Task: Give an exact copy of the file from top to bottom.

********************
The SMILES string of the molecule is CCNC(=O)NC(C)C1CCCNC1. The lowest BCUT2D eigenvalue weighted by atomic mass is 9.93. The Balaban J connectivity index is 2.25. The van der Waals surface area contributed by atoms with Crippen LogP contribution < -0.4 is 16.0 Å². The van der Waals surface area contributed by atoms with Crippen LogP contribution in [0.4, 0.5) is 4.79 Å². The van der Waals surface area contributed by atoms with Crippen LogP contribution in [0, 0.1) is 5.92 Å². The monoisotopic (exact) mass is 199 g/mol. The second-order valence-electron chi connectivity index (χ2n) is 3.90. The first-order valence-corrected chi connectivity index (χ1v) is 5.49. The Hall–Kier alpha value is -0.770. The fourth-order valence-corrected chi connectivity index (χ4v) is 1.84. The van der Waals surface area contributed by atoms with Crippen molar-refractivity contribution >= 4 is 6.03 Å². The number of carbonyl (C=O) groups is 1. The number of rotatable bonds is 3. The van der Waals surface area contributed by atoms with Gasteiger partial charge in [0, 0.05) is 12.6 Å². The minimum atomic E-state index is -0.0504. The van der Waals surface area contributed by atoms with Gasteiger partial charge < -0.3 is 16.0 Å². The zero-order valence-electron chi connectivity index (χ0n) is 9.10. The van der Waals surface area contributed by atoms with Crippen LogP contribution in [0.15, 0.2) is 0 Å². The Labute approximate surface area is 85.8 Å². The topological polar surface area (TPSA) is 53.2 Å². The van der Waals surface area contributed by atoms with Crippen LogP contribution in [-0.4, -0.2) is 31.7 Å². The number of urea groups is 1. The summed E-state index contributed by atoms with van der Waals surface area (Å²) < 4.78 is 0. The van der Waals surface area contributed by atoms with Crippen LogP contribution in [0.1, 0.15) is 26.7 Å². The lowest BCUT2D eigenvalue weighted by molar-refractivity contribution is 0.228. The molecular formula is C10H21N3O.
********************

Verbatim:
The SMILES string of the molecule is CCNC(=O)NC(C)C1CCCNC1. The lowest BCUT2D eigenvalue weighted by atomic mass is 9.93. The Balaban J connectivity index is 2.25. The van der Waals surface area contributed by atoms with Crippen LogP contribution < -0.4 is 16.0 Å². The van der Waals surface area contributed by atoms with Crippen LogP contribution in [0.4, 0.5) is 4.79 Å². The van der Waals surface area contributed by atoms with Crippen LogP contribution in [0, 0.1) is 5.92 Å². The monoisotopic (exact) mass is 199 g/mol. The second-order valence-electron chi connectivity index (χ2n) is 3.90. The first-order valence-corrected chi connectivity index (χ1v) is 5.49. The Hall–Kier alpha value is -0.770. The fourth-order valence-corrected chi connectivity index (χ4v) is 1.84. The van der Waals surface area contributed by atoms with Crippen molar-refractivity contribution >= 4 is 6.03 Å². The number of carbonyl (C=O) groups is 1. The number of rotatable bonds is 3. The van der Waals surface area contributed by atoms with Gasteiger partial charge in [0, 0.05) is 12.6 Å². The minimum atomic E-state index is -0.0504. The van der Waals surface area contributed by atoms with Gasteiger partial charge < -0.3 is 16.0 Å². The zero-order valence-electron chi connectivity index (χ0n) is 9.10. The van der Waals surface area contributed by atoms with Crippen LogP contribution in [0.15, 0.2) is 0 Å². The Labute approximate surface area is 85.8 Å². The topological polar surface area (TPSA) is 53.2 Å². The van der Waals surface area contributed by atoms with Crippen LogP contribution in [-0.4, -0.2) is 31.7 Å². The number of urea groups is 1. The summed E-state index contributed by atoms with van der Waals surface area (Å²) < 4.78 is 0. The van der Waals surface area contributed by atoms with Crippen LogP contribution in [0.1, 0.15) is 26.7 Å². The lowest BCUT2D eigenvalue weighted by molar-refractivity contribution is 0.228. The molecular formula is C10H21N3O.